A Room of One’s Own

The return of the cave man.

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In a bygone era of gray flannel suits and ad copy that read as sincerely as a minister’s sermon, masculine sanctuary within the realm of the family home came in three flavors: the study, the workshop, and the bar. Kids weren’t allowed in these places, not just because Dad needed some time away from the tiny demons who had sabotaged his dreams, but also because there was nothing for kids to do in these places. They were adult rooms where serious business transpired. The study was for drinking Scotch while pondering the works of Aristotle and Hugh Hefner. The workshop was for drinking beer while building a new doghouse or set of bookshelves. The bar was for drinking Mai Tais while flirting with the neighbor’s wife.

It’s possible a great degree of contemplation went into the various iterations of these three templates, but not probable. The goal wasn’t to express one’s specific personality; the goal was to affirm one’s status as a type: the Head of Household, the Man of the Family, the Boss.

Today, all that’s changed. Today, we have man caves. Credit Maytag with coining the phrase. In 2004, its market researchers determined that “every guy would like to carve out his own little place in his home.” Maytag dubbed that little place the man cave and set about creating appliances to furnish it, including the Skybox, a vending machine designed for the home market (i.e., it dispensed canned beverages for free.)

While the Skybox has been discontinued, the phrase “man cave” has flourished. In 2006, the NBA began using the phrase to sell $900 leather chairs, TVs framed in team colors, and other upscale furnishings for affluent hoops junkies. “We wanted to connect with the fan going into these larger and larger homes,” senior director of retail licensing Pamela Gray told The Cincinnati Post. “Men are really involved in decorating more and more.”

By 2008, the man cave concept had established itself enough to inspire a TV show of its own, the DIY Network’s Man Caves, which is hosted byprofessional TV carpenter Jason Cameron and former professional football player Tony “Goose” Siragusa. The former is on hand to do most of the planning, sawing, and spackling. The latter is there to occasionally wield a hammer, and to hit viewers over the head with man-sized helpings of beer-commercial-style manliness.

Of course, what’s most striking about the man cave conceit is how, well, juvenile it is. Man Caves has now created 27 mantuaries for the nation’s beleaguered fathers and husbands (and one or two single dudes), and few of them are places in which you could imagine Ward Cleaver feeling comfortable enough to settle down and read his evening paper. The Beaver, on the other hand, would love them all. Indeed, ask the average 12-year-old to build the bar of his dreams, and he’d probably equip it with hot dog machines, air hockey tables, motorcycles, couches built out of Cadillac parts, the world’s largest model race car collection, and stripper poles. In one episode, Snoop Dogg — dreaming the dream of every teenage stoner on the planet — even had a direct phone line to Denny’s installed in his man cave.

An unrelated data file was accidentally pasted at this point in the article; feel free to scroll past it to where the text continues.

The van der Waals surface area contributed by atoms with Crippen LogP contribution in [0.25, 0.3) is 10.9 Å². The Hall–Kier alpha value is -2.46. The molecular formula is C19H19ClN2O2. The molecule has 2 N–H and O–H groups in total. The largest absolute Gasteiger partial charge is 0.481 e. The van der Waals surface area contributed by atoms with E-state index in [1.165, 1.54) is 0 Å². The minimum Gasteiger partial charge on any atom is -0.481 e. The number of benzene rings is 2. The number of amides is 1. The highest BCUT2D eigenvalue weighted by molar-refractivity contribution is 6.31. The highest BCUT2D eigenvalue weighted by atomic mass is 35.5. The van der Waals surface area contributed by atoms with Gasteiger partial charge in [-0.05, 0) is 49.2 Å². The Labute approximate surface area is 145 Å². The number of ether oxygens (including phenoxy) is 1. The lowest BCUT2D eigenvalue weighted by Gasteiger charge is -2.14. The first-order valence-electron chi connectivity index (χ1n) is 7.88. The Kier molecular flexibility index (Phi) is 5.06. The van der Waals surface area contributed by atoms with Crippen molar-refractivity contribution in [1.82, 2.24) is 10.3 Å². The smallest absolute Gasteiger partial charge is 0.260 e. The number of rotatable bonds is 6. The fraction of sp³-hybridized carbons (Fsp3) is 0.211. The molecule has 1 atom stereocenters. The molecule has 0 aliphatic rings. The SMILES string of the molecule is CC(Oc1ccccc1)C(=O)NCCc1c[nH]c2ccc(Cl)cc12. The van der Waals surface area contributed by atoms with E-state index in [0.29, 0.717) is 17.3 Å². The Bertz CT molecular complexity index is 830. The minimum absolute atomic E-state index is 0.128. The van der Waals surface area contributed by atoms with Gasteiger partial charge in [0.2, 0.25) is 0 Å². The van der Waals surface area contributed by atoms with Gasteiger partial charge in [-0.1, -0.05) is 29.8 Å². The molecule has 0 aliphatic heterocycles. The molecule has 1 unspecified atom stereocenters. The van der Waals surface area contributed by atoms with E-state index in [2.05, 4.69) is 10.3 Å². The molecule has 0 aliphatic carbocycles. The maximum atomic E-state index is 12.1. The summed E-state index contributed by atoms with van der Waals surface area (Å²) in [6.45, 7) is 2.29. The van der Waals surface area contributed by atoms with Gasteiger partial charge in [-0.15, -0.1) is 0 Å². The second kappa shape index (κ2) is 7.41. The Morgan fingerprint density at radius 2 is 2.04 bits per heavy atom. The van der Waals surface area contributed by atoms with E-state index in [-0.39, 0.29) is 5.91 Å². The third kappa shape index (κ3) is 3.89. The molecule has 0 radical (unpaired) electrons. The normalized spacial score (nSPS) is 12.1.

But if today’s men don’t seem quite as grown-up as their grandfathers did, they show a much greater flair for decorating and design. Of course, men, or at least straight men, are wary about talking too enthusiastically about the way a well-proportioned ceramic tile can really open up a narrow room — so they develop strategies for masculinizing their passions. In the 1970s, their medium of extravagant creative expression was the custom van: Small block engines were the perfect beards for beaded curtains. In the 1990s, professional wrestling gave straight men a venue to unabashedly appreciate fringed Speedos; silver lamé high-tops; and greasy, fussed-over Botticellian mullets – not in a gay way, but simply as a sourcebook of ideas to use in their own efforts to unleash their inner peacocks.

Now it’s Man Caves. Each episode starts with a theme song that sounds as if it were composed by that nameless heavy-metal band that has scored virtually every beer commercial of the last 30 years. Naturally, there is much talk of lag screws, forcer bits, and other examples of arcane hardware that only a truly virile Home Depot purchasing agent would know. Dream projects are presented as ways of reaffirming — sort of — the man of the house’s authority. One guy requests a cigar lounge in his basement because his wife and daughter make him smoke outside. Another man whose girlfriend has just moved in and domesticated his bachelor pad wants to establish a tiny preserve for hanging out with his buddies, who used to get the run of the place and now no longer do.

As projects are begun, rules are laid down: All ironing boards and vacuums stored in a basement that’s about to be transformed into a neon-lit showcase for flat screens and kegerators are noisily banished. Accountants and sales executives are teased for their white collar impotence and encouraged to blossom into “hammer-toting handymen.” Ultimately, however, they never seem all that interested in learning the lost arts of anchoring drywall or building a box column. That was stuff their grandfathers did; the real male bonding takes place during the big reveal at the end, when the triumphant presentation of touch-screen jukeboxes and custom wainscoting prompts poignant displays of teary, acquisitive manliness. • 21 May 2009

Greg Beato is a contributing editor at Reason magazine. Follow @GregBeato on Twitter.

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